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Hackbut – Classes – Magic-User

Russ does the best wizards (Russ Nicholson)

Next up in this series on Hackbut’s character classes is the magic-user. (The previous instalment was on the fighter.) Once again, the Kazamaták és Kompániák class serves as the foundation. As always, it is worth noting I replaced the classic saving throws with the unified save found in WBFMAG.

In the weapons permitted, I removed the sling and added the club. Historically, slings are actually among the hardest missile weapons to master. It doesn’t make sense to me that a wizard would have time to learn how to use one in-between all the arcane studying. Clubs, by contrast, are possibly the simplest weapon to use (a stick, basically) and furthermore, on the Hackbut equipment list they are free and do 1d4 damage. I see no reason why a magic-user wouldn’t be allowed to use them.

The rest of the things to note are all related, unsurprisingly, to spell-casting.

Starting spells, and gaining spells at level up, are basically as described in the aforementioned KéK blog post. I do, however, prescribe that such spells are determined randomly.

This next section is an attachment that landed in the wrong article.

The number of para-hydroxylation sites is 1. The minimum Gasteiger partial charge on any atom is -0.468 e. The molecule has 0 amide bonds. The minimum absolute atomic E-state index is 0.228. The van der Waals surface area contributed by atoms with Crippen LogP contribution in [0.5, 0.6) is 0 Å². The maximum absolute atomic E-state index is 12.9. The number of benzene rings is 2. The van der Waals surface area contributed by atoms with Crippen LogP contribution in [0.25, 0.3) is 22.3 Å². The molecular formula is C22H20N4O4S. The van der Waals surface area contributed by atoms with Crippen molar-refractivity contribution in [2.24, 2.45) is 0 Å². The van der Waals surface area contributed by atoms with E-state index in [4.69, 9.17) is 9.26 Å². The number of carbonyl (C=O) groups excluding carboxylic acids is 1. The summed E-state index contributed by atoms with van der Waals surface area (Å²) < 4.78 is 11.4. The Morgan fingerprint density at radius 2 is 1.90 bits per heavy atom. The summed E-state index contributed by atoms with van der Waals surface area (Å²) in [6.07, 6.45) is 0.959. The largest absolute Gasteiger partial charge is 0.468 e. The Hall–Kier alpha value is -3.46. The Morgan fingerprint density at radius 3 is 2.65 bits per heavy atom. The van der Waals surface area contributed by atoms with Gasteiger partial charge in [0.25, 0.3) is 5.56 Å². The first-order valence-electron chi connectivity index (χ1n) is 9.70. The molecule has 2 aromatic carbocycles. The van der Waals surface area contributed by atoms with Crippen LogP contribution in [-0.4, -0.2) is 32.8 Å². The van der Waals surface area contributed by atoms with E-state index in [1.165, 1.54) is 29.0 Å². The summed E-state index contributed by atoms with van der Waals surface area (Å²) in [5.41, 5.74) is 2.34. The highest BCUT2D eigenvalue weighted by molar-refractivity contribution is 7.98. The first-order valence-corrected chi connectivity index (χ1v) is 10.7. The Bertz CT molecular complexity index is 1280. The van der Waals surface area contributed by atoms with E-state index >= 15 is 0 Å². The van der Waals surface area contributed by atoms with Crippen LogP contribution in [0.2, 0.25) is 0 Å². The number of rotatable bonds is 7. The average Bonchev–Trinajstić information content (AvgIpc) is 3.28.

The spell list and spell descriptions themselves are from Delta’s excellent OED Book of Spells. The spell selection is classic but flavorful, and the description are streamlined and rationalized. This one comes highly recommended.

Finally, I tweaked the rules for memorizing and casting spells as described in White Box to be a little bit more flexible and forgiving. Taking a page from 5e, magic-users can memorize level + INT modifier spells from their spellbook. They can cast memorized spells by “expending” a spell slot, but the spell itself remains memorized for further use. Essentially, memorized spells and spell slots are decoupled. So yes, this does mean a magic-user can cast the same spell more than once, which I know is frowned upon in old-school D&D circles. However, the number of spells a magic-user can cast per day remains as per the original game, so some looseness aside, the system is no more powerful than before.

And that’s all there is to say about magic-users, really. Next time I will tackle the last of the four classes, the thief.

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